Wildflowers of the United States

Home Journal Family Index - All States Photo Albums News About Privacy

Red Elderberry, Red Elder, Rocky Mountain Elder, Scarlet Elderberry - Sambucus racemosa


Family: Adoxaceae - Muskroot Family Genus Common Name: Elderberry Native Status: Native
Sambucus racemosa - Red Elderberry, Red Elder, Rocky Mountain Elder, Scarlet Elderberry. Sambucus racemosa is a shrub (occasionally a small tree) in a genus of small trees and shrubs. The number of species in the genus is subject to some disagreement among experts - ranging from about 9 to about 20 - with some botanists classifying as varieties or subspecies the plants that others classify as species. The species presented here, Sambucus racemosa, has 6 to 12 varieties and subspecies, depending on which authority you follow. While there are several other varieties in northwestern North America, the variety found in the east where this specimen was photographed is var. pubens. Sambucus has relatively recently (around the turn of the 21st century) been moved from Caprifoliaceae into the Adoxaceae family, along with the closely related Viburnum genus.

Sambucus racemosa is known as Red Elderberry due to the color of the berries, which are reported to be somewhat poisonous. It is a more northern species than the other members of Sambucus found in North America, in its southern ranges found more in the mountains than in lower elevations, and is normally associated with rocky areas.

Found in:
AK, AZ, CA, CO, CT, GA, IA, ID, IL, IN, KY, MA, MD, ME, MI, MN, MO, MT, NC, ND, NH, NJ, NM, NV, NY, OH, OR, PA, RI, SD, TN, UT, VA, VT, WA, WI, WV, WY
Sambucus racemosa

Distribution of Sambucus racemosa in the United States and Canada:
USDA Plants Distribution Map temporarily unavailable.
Blue=Native; Grey=Introduced

Map from USDA Plants Database:
USDA, NRCS. 2009. The PLANTS Database (http://plants.usda.gov, 30 Mar 2017). National Plant Data Center, Baton Rouge, LA 70874-4490 USA.

Search Our Database: Enter any portion of the Scientific, Common Name, or both.
Scientific name:
Common name:

Example: Enter "lob" in the common name field and you'll get all our species that have "lobelia" in the common name, as well as "sharp-lobed hepatica".

Do a general Google search of the entire site:



Follow on Twitter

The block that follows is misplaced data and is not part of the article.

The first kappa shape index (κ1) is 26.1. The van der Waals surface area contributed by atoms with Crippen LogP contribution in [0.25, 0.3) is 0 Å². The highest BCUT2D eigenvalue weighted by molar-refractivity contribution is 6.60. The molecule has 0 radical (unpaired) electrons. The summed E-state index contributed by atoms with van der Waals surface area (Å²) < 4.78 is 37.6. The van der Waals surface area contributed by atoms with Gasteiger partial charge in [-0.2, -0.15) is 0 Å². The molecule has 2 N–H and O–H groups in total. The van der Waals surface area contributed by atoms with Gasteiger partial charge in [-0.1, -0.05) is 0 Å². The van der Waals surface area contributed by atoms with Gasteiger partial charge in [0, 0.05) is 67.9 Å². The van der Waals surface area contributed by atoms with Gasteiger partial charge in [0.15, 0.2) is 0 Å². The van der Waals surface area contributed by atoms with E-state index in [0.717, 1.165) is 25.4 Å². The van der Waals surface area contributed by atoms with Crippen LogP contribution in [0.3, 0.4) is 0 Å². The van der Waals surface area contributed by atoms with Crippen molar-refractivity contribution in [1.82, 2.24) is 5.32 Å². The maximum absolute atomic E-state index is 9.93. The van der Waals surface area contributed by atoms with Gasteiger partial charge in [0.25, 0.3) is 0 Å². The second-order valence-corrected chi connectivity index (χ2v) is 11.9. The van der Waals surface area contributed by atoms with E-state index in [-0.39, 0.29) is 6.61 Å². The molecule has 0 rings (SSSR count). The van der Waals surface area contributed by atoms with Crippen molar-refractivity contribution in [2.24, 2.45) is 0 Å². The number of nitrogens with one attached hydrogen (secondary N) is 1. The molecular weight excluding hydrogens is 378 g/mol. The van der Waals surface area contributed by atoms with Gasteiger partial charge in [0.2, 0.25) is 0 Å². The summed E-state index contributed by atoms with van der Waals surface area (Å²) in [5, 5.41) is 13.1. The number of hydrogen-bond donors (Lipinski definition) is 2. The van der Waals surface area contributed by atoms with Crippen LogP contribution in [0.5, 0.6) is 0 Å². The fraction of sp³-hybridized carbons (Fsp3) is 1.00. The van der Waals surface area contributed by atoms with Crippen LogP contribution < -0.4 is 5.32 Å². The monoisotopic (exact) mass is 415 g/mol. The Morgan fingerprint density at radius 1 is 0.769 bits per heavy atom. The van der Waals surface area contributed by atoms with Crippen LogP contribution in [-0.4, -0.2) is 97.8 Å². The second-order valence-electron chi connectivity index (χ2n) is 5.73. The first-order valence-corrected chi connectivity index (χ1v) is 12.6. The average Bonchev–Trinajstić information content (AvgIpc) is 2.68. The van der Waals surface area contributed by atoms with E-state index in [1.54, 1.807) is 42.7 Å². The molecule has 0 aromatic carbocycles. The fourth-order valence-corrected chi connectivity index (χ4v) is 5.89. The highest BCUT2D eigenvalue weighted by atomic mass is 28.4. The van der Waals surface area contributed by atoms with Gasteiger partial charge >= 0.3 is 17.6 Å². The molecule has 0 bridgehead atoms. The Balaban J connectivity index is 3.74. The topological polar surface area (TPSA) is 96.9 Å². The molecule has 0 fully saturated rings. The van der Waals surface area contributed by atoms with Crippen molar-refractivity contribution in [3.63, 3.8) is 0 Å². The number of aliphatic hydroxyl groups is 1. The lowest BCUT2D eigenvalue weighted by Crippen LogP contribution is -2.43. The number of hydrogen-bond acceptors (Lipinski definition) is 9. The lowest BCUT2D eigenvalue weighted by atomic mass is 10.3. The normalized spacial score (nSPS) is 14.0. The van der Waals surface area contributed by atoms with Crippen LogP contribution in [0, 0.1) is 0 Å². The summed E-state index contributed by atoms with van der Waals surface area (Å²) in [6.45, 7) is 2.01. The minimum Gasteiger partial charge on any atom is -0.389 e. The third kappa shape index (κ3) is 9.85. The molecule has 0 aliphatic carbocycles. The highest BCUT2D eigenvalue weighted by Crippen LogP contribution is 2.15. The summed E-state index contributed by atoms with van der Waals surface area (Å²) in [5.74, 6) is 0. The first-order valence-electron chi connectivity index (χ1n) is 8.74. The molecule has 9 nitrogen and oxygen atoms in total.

Follow USWildflowers on Twitter










Site: GSMNP, Chestnut Top Trail, Blount County, TN Date: 2016-March-21Photographer: Gerald C. Williamson
Nikon D7000
Tamron SP 90MM f/2.8 AF Macro
While the inflorescence of the more common Elderberry species - Sambucus nigra, Sambucus canadensis, or Sambucus cerulea, depending on which classification you follow - is a flat-topped, cyme-like structure - usually much wider than tall - the inflorescence of Sambucus racemosa is a panicle (a type of raceme), being longer than wide. The flowers are white; the flower buds may be pink.
Sambucus racemosa

Site: GSMNP, Chestnut Top Trail, Blount County, TN Date: 2016-March-21Photographer: Gerald C Williamson
Nikon D7000
Tamron SP 90MM f/2.8 AF Macro
The flowers of Elderberry (Sambucus) have 5 white corolla lobes (petals), but this photo (and the other photos on this page) was taken after they were drying up and dropping off - a few of the now-brown petals can still be seen here. Another anomaly that seems to be shown on the inflorescence pictures of this specimen - one which has me somewhat doubting my identification - is that many of the flowers seem to have 6 stamens rather than 5. The 3 small stigmata match descriptions of the plant, however.
Click on the photo for a larger image
Sambucus racemosa

Site: GSMNP, Chestnut Top Trail, Blount County, TN Date: 2016-March-21Photographer: Gerald C Williamson
Nikon D7000
Red Elderberry leaves are pinnately compound with 5 to 7 oblong to lanceolate leaflets.
Click on the photo for a larger image
Sambucus racemosa

Site: GSMNP, Chestnut Top Trail, Blount County, TN Date: 2016-March-21Photographer: Gerald C Williamson
Nikon D7000
Tamron SP 90MM f/2.8 AF Macro
The margins of the leaflets of Red Elderberry are serrated.
Click on the photo for a larger image
Sambucus racemosa

Site: GSMNP, Chestnut Top Trail, Blount County, TN Date: 2016-March-21Photographer: Gerald C Williamson
Nikon D7000
The 2nd-year and older growth of the stems of this shrub are brown while new stems are green or reddish green. I believe the “warts” on the surface are lenticels - basically holes in the bark through which gas exchange takes place (is this the plant breathing?)
Click on the photo for a larger image
Sambucus racemosa

References used for identification and information:

Commercial / Cookie Notice

Looking for Wildflowers for a specific state? Check here:



All content except USDA Plants Database map Copyright Gerald C. Williamson 2017
Photographs Copyright owned by the named photographer